An international team of researchers has uncovered an interesting technique packs of wild African dogs use to make collective decisions. Observing these creatures in the wild, the team found that they use their sneezes to vote on whether or not the pack should move off and start hunting its next target.
The work stems from observations of African wild dogs taking part in vigorous greeting ceremonies called social rallies once they are done resting. These gatherings seemed to take place just before the pack moves off again, but for Dr Neil Jordan, a research fellow at Australia's University of New South Wales (UNSW), there were still questions to be answered.
"I wanted to better understand this collective behavior, and noticed the dogs were sneezing while preparing to go," he says. "We recorded details of 68 social rallies from five African wild dog packs living in the Okavango Delta in Botswana, and couldn't quite believe it when our analyses confirmed our suspicions. The more sneezes that occurred, the more likely it was that the pack moved off and started hunting. The sneeze acts like a type of voting system."
This sneezing was previously thought to simply be a way for the dogs to clear their airways, but the researchers found that the behavior instead acts as a form of voting system. Additionally, if a dominant male and female happened to be members of the pack, only a few sneezes were required for the group to move off, while if the dominant pair were not engaged, however, around 10 sneezes were needed before the group made its move.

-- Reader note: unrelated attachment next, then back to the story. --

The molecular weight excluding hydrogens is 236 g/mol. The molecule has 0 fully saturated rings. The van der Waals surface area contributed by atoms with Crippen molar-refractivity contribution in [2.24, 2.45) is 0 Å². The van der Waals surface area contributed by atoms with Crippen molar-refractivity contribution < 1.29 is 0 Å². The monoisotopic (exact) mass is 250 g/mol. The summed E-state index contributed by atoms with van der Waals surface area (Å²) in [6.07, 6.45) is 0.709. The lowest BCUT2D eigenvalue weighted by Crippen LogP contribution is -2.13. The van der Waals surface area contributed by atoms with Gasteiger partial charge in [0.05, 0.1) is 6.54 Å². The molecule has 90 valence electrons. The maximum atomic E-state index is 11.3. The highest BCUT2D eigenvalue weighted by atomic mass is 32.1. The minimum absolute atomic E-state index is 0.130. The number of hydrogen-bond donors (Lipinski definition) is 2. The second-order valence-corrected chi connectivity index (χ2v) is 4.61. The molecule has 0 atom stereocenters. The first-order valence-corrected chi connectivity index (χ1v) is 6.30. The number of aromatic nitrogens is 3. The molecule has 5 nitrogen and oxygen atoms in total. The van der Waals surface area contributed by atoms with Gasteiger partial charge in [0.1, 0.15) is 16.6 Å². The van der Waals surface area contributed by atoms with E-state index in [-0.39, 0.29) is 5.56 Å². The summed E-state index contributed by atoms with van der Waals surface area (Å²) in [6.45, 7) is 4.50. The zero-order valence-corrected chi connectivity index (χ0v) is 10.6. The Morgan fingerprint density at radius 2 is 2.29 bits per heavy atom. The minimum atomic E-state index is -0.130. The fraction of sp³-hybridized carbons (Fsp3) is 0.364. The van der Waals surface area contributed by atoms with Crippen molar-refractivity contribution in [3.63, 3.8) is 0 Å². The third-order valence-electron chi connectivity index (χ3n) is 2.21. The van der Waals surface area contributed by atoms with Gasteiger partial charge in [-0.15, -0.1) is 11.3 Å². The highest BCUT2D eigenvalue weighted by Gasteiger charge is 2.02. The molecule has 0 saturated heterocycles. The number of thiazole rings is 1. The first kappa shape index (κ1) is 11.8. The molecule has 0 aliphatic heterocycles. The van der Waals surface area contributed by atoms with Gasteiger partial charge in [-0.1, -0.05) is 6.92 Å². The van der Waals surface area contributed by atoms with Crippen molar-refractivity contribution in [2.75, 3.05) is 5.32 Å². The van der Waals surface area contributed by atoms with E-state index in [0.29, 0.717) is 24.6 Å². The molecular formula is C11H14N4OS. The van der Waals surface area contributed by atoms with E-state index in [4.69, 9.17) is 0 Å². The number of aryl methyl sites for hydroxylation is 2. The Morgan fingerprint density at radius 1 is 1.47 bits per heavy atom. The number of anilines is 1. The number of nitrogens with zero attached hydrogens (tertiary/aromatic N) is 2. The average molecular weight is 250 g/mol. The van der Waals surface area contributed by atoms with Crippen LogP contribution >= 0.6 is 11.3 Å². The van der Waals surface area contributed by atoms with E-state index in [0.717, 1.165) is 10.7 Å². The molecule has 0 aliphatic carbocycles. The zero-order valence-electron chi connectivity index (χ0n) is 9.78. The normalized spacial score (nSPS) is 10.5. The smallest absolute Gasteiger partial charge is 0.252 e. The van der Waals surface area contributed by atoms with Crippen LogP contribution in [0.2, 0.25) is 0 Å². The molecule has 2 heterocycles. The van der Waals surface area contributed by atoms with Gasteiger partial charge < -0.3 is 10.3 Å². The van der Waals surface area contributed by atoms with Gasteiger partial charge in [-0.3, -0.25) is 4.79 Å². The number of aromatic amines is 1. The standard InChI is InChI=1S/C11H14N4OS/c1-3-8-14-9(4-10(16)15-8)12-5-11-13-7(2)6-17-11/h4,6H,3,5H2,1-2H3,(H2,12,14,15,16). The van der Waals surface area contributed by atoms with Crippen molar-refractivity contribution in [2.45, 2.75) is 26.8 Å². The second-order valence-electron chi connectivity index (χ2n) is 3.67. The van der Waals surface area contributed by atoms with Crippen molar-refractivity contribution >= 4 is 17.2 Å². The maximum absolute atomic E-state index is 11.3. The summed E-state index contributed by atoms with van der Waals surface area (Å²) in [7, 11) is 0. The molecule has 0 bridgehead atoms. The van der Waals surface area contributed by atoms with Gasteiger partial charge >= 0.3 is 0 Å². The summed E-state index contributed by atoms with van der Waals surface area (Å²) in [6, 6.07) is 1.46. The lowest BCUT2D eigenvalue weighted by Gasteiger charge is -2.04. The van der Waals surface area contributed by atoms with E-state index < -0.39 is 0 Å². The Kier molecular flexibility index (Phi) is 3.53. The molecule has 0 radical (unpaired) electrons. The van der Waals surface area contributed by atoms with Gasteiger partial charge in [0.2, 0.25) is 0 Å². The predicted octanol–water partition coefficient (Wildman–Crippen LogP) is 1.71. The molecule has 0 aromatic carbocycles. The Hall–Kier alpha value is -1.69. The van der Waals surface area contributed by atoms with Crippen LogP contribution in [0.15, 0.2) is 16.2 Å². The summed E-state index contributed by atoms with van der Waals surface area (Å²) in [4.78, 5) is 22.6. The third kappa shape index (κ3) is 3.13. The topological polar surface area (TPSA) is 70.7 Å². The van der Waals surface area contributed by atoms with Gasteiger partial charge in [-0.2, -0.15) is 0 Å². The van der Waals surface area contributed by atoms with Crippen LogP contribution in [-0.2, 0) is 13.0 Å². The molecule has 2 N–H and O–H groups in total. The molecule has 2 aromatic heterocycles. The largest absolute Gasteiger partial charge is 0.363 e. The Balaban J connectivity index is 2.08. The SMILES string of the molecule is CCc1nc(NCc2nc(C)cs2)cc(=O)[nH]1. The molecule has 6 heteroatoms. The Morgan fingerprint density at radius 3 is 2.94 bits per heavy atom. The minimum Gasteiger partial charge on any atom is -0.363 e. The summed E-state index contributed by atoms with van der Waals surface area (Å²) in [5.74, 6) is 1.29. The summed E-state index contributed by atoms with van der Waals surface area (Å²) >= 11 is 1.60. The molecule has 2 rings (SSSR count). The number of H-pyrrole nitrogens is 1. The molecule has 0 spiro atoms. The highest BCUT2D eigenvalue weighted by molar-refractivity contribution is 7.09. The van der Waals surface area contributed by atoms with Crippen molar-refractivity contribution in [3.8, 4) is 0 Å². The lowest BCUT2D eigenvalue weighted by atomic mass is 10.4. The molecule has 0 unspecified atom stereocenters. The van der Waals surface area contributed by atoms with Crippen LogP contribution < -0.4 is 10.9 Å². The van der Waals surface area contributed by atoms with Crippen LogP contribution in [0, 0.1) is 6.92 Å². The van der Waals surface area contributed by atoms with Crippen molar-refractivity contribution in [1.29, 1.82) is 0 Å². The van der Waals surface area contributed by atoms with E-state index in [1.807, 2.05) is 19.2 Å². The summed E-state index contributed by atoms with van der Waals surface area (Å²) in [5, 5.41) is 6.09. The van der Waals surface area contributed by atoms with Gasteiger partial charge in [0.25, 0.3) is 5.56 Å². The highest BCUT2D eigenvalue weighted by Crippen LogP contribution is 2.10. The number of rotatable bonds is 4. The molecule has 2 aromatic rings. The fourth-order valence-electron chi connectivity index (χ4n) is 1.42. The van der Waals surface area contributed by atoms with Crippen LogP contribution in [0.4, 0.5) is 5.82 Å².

"The sneezes act as a type of quorum, and the sneezes have to reach a certain threshold before the group changes activity," says study co-author Dr Andrew King, of Swansea University in the UK. "Quorums are also used by other social carnivores like meerkats, but our finding that the quorum number of sneezes changes, based on who's involved in the rally, indicates each dog's vote is not equal."
You can see the sneezing dogs in action in the video below, while the research will be published in the journal Proceedings of the Royal Society B.
Source: University of New South Wales